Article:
December 23, 2003
XML and Relational Thinking
In this space, I've emphasized the advantages of XML as a human-readable data-oriented representation. XML is not the first technology to try to fill this role, and there is a lot to be learned from the classical relational database work started in the 1970s.
One of the dilemmas of XML that was tackled very thoroughly by the relational camp is "how do you normalize your data?" There is a tradeoff between completely normalized application neutrality and human-readable, but application-specific hierarchy. In my opinion, this continues to be an unsolved problem, and it is interesting.
In an ongoing email thread, my colleague Daniel Weinreb (of Symbolics and Object Design fame) has done an excellent job of distilling the problem. That thread is republished here. If you skim the messages, be sure to pause and think about the three "equivalent" XML examples in his second message.
From: Daniel Weinreb
Hi, this is Dan Weinreb, at home late at night reading your blog. I think we met briefly at eWorld.
It looks like I'm too late for the blog conversation, so I thought I'd just send you email directly.
I basically agree with what you're saying here. However, I'd like to point out that it seems to be a tacit assumption that "representation" means XML. As much as it pains me to say it, the theorists behind the "relation" concept and the theoretical concept of a "relational database" and the concept of "normal form" actually do have some validity. (The reason for the pain is that I was an object-oriented database system guy for so long and had to fight against wrongheaded criticisms from relational bigots!) The real motivation behind the whole "relational" concept was to try to represent data with as little as possible built-in about how it will be used. (I don't want to go on too much about this since perhaps you know as much or more than I do about it!)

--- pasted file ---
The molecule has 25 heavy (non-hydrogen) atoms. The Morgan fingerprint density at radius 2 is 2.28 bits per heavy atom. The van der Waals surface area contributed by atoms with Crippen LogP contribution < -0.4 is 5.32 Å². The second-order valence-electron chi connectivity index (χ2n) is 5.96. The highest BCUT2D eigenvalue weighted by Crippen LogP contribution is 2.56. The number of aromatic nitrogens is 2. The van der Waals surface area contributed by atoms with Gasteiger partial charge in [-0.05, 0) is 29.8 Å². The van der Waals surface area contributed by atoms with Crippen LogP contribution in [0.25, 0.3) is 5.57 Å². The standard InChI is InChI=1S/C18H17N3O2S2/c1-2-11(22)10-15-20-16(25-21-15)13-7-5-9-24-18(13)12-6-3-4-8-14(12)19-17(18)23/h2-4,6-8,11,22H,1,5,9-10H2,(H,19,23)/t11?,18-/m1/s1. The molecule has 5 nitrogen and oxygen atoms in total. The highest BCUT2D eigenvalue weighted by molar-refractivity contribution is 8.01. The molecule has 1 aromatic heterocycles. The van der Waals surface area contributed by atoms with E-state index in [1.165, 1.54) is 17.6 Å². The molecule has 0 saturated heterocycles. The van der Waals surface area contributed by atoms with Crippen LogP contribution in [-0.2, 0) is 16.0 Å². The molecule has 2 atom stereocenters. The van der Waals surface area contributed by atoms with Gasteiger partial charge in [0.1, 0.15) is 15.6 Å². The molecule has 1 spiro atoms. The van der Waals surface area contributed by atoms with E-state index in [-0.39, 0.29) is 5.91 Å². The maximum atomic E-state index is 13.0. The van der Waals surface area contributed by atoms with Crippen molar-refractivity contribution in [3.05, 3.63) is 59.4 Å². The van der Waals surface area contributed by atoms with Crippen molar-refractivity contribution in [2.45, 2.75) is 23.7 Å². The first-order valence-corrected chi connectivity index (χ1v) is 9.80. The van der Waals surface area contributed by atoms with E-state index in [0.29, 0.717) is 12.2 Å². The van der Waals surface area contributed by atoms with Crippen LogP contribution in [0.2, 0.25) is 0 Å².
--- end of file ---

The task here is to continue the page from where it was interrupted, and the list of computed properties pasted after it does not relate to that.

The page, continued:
Now, the original 1973 relational model falls short in many ways; E. F. Codd did a later paper in 1980 about a data model called "RM/T" with several good improvements, but that never got any traction in the real world. And SQL is a sort of weird hybrid of relational algebra and relational calculus. And then there are the serious problems: SQL is not nearly standard enough, and the products being sold under the name "relational database system" are very far away from the mathematical concept that inspired them; I could go on and on.
But XML "as she is spoke" (as most people use it) can have the kind of problem that relational theory was meant to head off. Highly simplified example:
Problem: find all the fast servers. It's not as easy to express as it might be, because you have to know that servers can be under "config", or two layers down. (Yes, I do know about "//" but I think it's a kludge.)
I guess this is not the world's most compelling example; better ones can be found in books on relational databases. It's hard to provide a small example; the problems emerge more seriously in what I would call relatively large data structures with interesting patterns of sharing. I saw this in some of the big ebXML schemas (whose names I can't remember any more). You can improve the sharing situation a lot with "id" stuff and possibly people need to learn more about where that's appropriate.